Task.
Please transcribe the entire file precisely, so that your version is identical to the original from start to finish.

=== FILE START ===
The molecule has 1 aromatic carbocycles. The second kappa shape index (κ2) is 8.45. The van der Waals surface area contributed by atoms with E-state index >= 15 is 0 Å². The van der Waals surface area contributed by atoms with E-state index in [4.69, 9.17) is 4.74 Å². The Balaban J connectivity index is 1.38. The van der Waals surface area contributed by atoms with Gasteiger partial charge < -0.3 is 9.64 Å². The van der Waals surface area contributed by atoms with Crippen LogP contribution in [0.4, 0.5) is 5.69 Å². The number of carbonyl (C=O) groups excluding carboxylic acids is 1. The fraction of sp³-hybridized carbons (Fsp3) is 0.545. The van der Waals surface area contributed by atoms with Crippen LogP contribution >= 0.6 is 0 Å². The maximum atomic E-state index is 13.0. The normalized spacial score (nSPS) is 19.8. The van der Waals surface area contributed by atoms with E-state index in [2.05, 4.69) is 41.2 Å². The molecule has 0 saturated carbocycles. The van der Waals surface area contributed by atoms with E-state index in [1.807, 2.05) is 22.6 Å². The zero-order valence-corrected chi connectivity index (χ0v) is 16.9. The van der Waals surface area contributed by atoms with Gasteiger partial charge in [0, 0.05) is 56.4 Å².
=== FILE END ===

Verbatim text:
The molecule has 1 aromatic carbocycles. The second kappa shape index (κ2) is 8.45. The van der Waals surface area contributed by atoms with E-state index >= 15 is 0 Å². The van der Waals surface area contributed by atoms with E-state index in [4.69, 9.17) is 4.74 Å². The Balaban J connectivity index is 1.38. The van der Waals surface area contributed by atoms with Gasteiger partial charge < -0.3 is 9.64 Å². The van der Waals surface area contributed by atoms with Crippen LogP contribution in [0.4, 0.5) is 5.69 Å². The number of carbonyl (C=O) groups excluding carboxylic acids is 1. The fraction of sp³-hybridized carbons (Fsp3) is 0.545. The van der Waals surface area contributed by atoms with Crippen LogP contribution >= 0.6 is 0 Å². The maximum atomic E-state index is 13.0. The normalized spacial score (nSPS) is 19.8. The van der Waals surface area contributed by atoms with E-state index in [2.05, 4.69) is 41.2 Å². The molecule has 0 saturated carbocycles. The van der Waals surface area contributed by atoms with E-state index in [1.807, 2.05) is 22.6 Å². The zero-order valence-corrected chi connectivity index (χ0v) is 16.9. The van der Waals surface area contributed by atoms with Gasteiger partial charge in [0, 0.05) is 56.4 Å².